The classic, polite description of a manager who prefers 4-4-2, long balls and a big man-little man striker combination is ‘more pragmatic’.
The assumption is that managers who hope to play attractive football – who prioritise possession and encourage their goalkeepers to pass the ball short – are dreamy idealists who have little care for results, yearn for popularity and can’t pull themselves away from the unrealistic demands of the modern day.
Managers who ask their six-foot-four defenders to lump the ball into the channels and hate the stress provided by tippy-tappy football are ‘pragmatic’ – practical and sensible and grown-up.
This couldn’t be further from the truth. The idea that Sam Allardyce and Sean Dyche have visions of leading a team that play beautiful football, that entertain crowds and pass the ball fluently from goal line to goal line, is ludicrous.
They aren’t managers that yearn for the same style of football employed by the likes of Norwich and Brighton while recognising that such an approach is simply unrealistic for their sides.
In fact, the old-fashioned, safety-first mentality harboured by a frustrating majority of bottom-half Premier League sides is increasingly resembling a dreamy ideal.
It seems that patronising jokes aimed at the likes of City and reminiscing on an era when expected goals (xG) – now becoming a symbol of tribal modernity – were yet to be born have become popular pastimes for long-ball apologists.
True pragmatism would actually be present in an entirely balanced team which refused to eschew either robust long-ball football or tiki-taka or even high-pressing football.
A glance at the definition of the word actually reveals that the most pragmatic coaches are the likes of Carlo Ancelotti, Ronald Koeman and Zinedine Zidane – adaptable and refusing to be anchored by a specific vision.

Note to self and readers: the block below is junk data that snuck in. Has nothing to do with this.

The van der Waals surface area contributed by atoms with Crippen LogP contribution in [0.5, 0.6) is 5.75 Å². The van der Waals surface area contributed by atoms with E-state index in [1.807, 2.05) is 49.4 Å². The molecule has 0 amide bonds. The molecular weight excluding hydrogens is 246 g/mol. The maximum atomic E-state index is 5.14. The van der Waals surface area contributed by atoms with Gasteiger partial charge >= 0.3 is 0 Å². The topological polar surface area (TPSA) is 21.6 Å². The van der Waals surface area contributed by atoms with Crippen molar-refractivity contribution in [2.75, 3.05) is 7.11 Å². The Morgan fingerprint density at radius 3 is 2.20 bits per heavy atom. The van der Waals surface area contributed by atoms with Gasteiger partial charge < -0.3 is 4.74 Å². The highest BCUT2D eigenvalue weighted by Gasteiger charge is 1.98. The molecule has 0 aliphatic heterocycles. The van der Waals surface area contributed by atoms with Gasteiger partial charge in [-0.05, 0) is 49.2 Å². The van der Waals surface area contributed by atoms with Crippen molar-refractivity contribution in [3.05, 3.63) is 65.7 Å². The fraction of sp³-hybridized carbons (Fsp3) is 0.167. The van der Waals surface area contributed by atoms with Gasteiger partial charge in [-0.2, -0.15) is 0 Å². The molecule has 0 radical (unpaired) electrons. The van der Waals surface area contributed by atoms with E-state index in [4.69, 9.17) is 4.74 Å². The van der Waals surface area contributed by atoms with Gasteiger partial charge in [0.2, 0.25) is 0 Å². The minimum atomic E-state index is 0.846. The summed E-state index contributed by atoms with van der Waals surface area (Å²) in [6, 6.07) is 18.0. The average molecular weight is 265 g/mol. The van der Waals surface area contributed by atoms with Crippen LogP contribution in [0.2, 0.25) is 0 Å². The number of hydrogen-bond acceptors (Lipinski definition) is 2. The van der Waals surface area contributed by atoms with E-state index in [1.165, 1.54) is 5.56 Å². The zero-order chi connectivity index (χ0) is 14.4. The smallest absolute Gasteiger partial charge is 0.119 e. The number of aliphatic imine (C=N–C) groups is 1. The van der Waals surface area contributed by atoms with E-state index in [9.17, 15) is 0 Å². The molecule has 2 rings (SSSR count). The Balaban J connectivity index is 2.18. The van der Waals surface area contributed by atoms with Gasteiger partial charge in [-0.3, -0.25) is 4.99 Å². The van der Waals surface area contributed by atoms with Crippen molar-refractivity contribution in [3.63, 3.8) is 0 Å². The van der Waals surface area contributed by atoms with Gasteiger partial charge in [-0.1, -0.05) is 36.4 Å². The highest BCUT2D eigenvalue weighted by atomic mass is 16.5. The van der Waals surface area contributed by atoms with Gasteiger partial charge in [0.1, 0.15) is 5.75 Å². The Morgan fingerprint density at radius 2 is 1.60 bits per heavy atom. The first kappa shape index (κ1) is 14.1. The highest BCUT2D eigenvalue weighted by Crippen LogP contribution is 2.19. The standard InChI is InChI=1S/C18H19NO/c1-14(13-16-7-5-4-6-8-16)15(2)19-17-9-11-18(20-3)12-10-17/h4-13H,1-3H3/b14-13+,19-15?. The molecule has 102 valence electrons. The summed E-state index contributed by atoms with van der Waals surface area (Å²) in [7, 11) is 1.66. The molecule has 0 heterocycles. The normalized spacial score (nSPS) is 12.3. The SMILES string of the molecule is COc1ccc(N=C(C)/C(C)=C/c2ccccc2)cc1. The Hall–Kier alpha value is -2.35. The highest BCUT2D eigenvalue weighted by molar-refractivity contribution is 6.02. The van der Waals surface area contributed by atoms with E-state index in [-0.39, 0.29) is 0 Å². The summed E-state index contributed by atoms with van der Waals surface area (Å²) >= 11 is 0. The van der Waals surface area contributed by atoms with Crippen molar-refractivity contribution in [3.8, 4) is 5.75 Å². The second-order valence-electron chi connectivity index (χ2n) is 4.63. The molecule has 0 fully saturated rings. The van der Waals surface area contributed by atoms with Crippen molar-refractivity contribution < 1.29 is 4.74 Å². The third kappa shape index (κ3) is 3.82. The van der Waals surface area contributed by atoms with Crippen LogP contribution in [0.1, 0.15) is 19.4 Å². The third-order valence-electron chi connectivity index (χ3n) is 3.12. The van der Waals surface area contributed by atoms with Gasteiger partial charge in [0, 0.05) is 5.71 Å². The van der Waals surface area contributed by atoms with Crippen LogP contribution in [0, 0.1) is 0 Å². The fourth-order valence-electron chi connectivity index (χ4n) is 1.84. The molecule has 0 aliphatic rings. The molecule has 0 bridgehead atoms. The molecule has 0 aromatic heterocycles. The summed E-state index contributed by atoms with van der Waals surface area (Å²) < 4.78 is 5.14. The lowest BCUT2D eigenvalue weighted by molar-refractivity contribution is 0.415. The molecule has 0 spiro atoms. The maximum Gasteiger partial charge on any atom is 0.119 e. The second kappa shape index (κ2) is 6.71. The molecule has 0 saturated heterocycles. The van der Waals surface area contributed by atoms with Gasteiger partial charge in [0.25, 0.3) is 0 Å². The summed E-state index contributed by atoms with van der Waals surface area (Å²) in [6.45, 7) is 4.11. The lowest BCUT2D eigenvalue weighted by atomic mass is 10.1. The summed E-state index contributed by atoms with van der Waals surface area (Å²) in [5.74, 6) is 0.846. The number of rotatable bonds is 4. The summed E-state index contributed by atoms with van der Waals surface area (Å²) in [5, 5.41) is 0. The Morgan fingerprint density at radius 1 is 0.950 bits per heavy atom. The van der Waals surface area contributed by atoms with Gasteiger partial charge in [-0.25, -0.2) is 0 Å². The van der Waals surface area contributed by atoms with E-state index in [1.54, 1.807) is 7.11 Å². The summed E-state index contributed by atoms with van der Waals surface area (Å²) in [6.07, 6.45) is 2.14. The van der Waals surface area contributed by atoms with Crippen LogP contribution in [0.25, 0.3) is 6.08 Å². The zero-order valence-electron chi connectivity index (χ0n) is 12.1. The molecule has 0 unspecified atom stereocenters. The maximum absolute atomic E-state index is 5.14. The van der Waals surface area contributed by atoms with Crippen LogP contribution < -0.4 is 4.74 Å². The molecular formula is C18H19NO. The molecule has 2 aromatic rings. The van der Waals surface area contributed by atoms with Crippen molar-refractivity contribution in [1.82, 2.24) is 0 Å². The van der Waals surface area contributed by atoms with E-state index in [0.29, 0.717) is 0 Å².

It’s also worth noting that the goalposts are constantly moving regarding pragmatism in football. While recently the debate seems to be about how long and precise passes should be and how easily players should go down in the box, in South America in the mid-1950s the tug of war was between system and individual, in Britain in the 1800s whether hacking should be allowed in the game.
My point is that no footballing philosopher – from the tweeter with no followers to Pep Guardiola – has any real authority when it comes to deciding the ‘right’ way to play the game. But patronisation is coming.
Should City seal promotion there will almost certainly be at least one loss to a technically inferior, more robust side, at which point it’ll be widely and smugly proclaimed that little old Norwich were wrong to assume that they could come to the top table play proper football.
There will be at least five infuriating episodes of Match of the Day for Norwich fans to disagree with.
The important thing is that heads aren’t lost. Nothing tests loyalty like a Premier League relegation battle and, even when the unbeatable finally-back-in-the-ground positivity wears off and the Canaries have been thrashed by Manchester City, it will be more important than ever that the fans back Farke’s boys to play the way they want to.